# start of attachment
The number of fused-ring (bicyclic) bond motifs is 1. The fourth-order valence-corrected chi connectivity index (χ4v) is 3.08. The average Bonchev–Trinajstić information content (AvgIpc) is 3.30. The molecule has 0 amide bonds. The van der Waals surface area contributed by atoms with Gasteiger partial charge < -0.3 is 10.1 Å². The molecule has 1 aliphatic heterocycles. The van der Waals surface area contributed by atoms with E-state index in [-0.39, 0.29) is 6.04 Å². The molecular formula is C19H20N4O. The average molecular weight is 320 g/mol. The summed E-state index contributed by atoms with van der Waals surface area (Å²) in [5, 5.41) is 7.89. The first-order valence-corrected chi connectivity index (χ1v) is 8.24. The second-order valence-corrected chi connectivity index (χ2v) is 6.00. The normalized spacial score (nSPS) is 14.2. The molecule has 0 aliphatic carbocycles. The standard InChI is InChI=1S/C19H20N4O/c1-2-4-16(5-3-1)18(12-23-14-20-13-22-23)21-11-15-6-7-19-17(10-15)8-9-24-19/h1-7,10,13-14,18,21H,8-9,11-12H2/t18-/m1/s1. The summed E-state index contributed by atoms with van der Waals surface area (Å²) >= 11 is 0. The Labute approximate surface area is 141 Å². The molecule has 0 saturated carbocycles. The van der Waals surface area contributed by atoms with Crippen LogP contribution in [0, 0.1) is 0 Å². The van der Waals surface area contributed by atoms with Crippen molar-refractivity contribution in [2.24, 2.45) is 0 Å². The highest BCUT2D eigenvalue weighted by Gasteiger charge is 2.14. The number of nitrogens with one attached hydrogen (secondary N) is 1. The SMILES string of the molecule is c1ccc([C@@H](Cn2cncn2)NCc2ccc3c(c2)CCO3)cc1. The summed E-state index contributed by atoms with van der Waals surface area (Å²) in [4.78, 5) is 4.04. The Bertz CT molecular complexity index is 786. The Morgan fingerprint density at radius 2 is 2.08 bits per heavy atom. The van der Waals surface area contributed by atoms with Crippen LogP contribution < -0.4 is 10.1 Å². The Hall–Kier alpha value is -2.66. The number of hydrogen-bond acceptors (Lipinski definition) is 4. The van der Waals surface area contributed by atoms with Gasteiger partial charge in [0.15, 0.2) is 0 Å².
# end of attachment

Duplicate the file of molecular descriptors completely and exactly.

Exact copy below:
The number of fused-ring (bicyclic) bond motifs is 1. The fourth-order valence-corrected chi connectivity index (χ4v) is 3.08. The average Bonchev–Trinajstić information content (AvgIpc) is 3.30. The molecule has 0 amide bonds. The van der Waals surface area contributed by atoms with Gasteiger partial charge < -0.3 is 10.1 Å². The molecule has 1 aliphatic heterocycles. The van der Waals surface area contributed by atoms with E-state index in [-0.39, 0.29) is 6.04 Å². The molecular formula is C19H20N4O. The average molecular weight is 320 g/mol. The summed E-state index contributed by atoms with van der Waals surface area (Å²) in [5, 5.41) is 7.89. The first-order valence-corrected chi connectivity index (χ1v) is 8.24. The second-order valence-corrected chi connectivity index (χ2v) is 6.00. The normalized spacial score (nSPS) is 14.2. The molecule has 0 aliphatic carbocycles. The standard InChI is InChI=1S/C19H20N4O/c1-2-4-16(5-3-1)18(12-23-14-20-13-22-23)21-11-15-6-7-19-17(10-15)8-9-24-19/h1-7,10,13-14,18,21H,8-9,11-12H2/t18-/m1/s1. The summed E-state index contributed by atoms with van der Waals surface area (Å²) >= 11 is 0. The Labute approximate surface area is 141 Å². The molecule has 0 saturated carbocycles. The van der Waals surface area contributed by atoms with Crippen LogP contribution in [0, 0.1) is 0 Å². The van der Waals surface area contributed by atoms with Crippen molar-refractivity contribution in [2.24, 2.45) is 0 Å². The highest BCUT2D eigenvalue weighted by Gasteiger charge is 2.14. The number of nitrogens with one attached hydrogen (secondary N) is 1. The SMILES string of the molecule is c1ccc([C@@H](Cn2cncn2)NCc2ccc3c(c2)CCO3)cc1. The summed E-state index contributed by atoms with van der Waals surface area (Å²) in [4.78, 5) is 4.04. The Bertz CT molecular complexity index is 786. The Morgan fingerprint density at radius 2 is 2.08 bits per heavy atom. The van der Waals surface area contributed by atoms with Crippen LogP contribution < -0.4 is 10.1 Å². The Hall–Kier alpha value is -2.66. The number of hydrogen-bond acceptors (Lipinski definition) is 4. The van der Waals surface area contributed by atoms with Gasteiger partial charge in [0.15, 0.2) is 0 Å².